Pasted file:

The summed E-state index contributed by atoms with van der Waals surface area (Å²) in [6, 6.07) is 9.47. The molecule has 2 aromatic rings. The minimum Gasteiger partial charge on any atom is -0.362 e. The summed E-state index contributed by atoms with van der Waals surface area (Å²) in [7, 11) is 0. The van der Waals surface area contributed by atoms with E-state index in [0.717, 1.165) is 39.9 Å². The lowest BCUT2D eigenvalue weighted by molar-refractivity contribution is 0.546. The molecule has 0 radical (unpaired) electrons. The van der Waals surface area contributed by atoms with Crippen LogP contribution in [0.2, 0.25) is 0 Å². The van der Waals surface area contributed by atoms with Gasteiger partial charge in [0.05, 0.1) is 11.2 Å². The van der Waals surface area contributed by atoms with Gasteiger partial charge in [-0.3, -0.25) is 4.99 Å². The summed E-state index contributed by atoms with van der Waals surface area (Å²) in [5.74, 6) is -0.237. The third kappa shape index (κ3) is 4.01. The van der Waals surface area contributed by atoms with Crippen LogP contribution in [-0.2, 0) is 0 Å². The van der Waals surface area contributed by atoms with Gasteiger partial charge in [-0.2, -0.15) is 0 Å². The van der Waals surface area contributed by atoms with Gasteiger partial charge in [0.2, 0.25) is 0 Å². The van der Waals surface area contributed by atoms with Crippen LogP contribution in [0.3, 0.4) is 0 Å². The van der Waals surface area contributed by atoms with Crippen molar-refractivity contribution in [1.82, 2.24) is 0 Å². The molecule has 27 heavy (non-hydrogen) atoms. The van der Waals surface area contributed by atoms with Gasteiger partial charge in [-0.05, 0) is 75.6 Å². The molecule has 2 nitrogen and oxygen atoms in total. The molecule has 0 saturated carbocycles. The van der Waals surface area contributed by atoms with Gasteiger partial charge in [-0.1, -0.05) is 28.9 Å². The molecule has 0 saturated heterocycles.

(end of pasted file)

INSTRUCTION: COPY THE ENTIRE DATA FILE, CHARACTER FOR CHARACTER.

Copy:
The summed E-state index contributed by atoms with van der Waals surface area (Å²) in [6, 6.07) is 9.47. The molecule has 2 aromatic rings. The minimum Gasteiger partial charge on any atom is -0.362 e. The summed E-state index contributed by atoms with van der Waals surface area (Å²) in [7, 11) is 0. The van der Waals surface area contributed by atoms with E-state index in [0.717, 1.165) is 39.9 Å². The lowest BCUT2D eigenvalue weighted by molar-refractivity contribution is 0.546. The molecule has 0 radical (unpaired) electrons. The van der Waals surface area contributed by atoms with Crippen LogP contribution in [0.2, 0.25) is 0 Å². The van der Waals surface area contributed by atoms with Gasteiger partial charge in [0.05, 0.1) is 11.2 Å². The van der Waals surface area contributed by atoms with Gasteiger partial charge in [-0.3, -0.25) is 4.99 Å². The summed E-state index contributed by atoms with van der Waals surface area (Å²) in [5.74, 6) is -0.237. The third kappa shape index (κ3) is 4.01. The van der Waals surface area contributed by atoms with Crippen LogP contribution in [-0.2, 0) is 0 Å². The van der Waals surface area contributed by atoms with Gasteiger partial charge in [-0.2, -0.15) is 0 Å². The van der Waals surface area contributed by atoms with Gasteiger partial charge in [0.2, 0.25) is 0 Å². The van der Waals surface area contributed by atoms with Crippen LogP contribution in [0.3, 0.4) is 0 Å². The van der Waals surface area contributed by atoms with Crippen molar-refractivity contribution in [1.82, 2.24) is 0 Å². The molecule has 27 heavy (non-hydrogen) atoms. The van der Waals surface area contributed by atoms with Gasteiger partial charge in [-0.05, 0) is 75.6 Å². The molecule has 2 nitrogen and oxygen atoms in total. The molecule has 0 saturated carbocycles. The van der Waals surface area contributed by atoms with Gasteiger partial charge in [-0.1, -0.05) is 28.9 Å². The molecule has 0 saturated heterocycles.